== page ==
Did Microsoft's Antitrust Agreement Create a More Competitive Market?

By Beecher Tuttle May 12, 2011

The antitrust settlement agreement that Microsoft signed with the Department of Justice expires today, nearly nine years after it went into effect. But the question still remains, how much impact did the historic oversight have on the technology world?

The skirmish began more than a decade ago when the DOJ, the District of Columbia and 19 separate states sued Microsoft for a "broad pattern of anti-competitive conduct," including using its Windows OS monopoly to discourage PC makers from promoting Web browsers and middleware that would compete with Internet Explorer.

Following a few years in the courts, Microsoft agreed to sign a consent decree that barred it from penalizing PC makers when they included technology from other software browsers. The settlement also mandated that Microsoft disclose its middleware interfaces and other technical data to third party software developers, among other stipulations. Over the last nine years, Microsoft has had to demonstrate to the DOJ that it is no longer indulging in antitrust practices.

With that oversight period ending today, the DOJ has come out to take credit for the positive market changes that the ruling has prompted.

"Nearly every desktop middleware market, from web browsers to media players to instant messaging software, is more competitive today than it was when the final judgment was entered," the DOJ said in a statement. "In addition, the final judgment helped create competitive conditions that enabled new kinds of products, such as cloud computing services and mobile devices, to develop as potential platform threats to the Windows desktop operating system."

Most analysts agree that a competitive balance has been created, but not because of the consent decree. Yes, Internet Explorer is no longer as dominant as it used to be. IE's market share dropped from 95 percent in 2002, to just over 55 percent as of this April. However, the majority of analysts believe that the transition was due to sweeping market changes, not regulatory ones, says Jay Greene at CNET.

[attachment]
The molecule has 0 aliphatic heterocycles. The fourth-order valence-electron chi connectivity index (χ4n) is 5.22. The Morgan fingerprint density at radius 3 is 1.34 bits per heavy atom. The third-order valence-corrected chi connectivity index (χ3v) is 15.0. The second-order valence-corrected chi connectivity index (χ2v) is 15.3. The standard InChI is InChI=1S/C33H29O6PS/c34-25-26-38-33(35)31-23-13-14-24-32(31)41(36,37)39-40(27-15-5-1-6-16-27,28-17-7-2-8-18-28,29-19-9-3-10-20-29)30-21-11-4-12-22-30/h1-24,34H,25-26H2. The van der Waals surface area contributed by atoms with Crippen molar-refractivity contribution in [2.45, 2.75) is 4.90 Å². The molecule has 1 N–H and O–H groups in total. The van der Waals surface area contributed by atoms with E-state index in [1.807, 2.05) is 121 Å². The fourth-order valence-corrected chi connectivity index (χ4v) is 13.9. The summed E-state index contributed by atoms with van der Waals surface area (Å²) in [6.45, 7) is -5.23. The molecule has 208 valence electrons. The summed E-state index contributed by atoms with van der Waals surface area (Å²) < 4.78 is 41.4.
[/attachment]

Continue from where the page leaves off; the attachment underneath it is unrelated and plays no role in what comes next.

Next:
"It'd be wrong to suggest that the consent decree played a meaningful role in that shift," Greene writes. "The widespread adoption of broadband data connections meant users could download browser software quickly, rather than having to wait minutes or even hours to get something that competed with Internet Explorer."

Greene added that Microsoft's failure to innovate alongside Google and Mozilla also led to its slip in market share.

As for the PC OS market, the consent decree did little to change the playing field. Microsoft's Windows operating system accounted for 93 percent of the desktop market in 2002. The company's market share now stands at 91 percent, according to IDC.

Beecher Tuttle is a TechZone360 contributor. He has extensive experience writing and editing for print publications and online news websites. He has specialized in a variety of industries, including health care technology, politics and education. To read more of his articles, please visit his columnist page.

Edited by Jamie Epstein

TechZone360 Contributor

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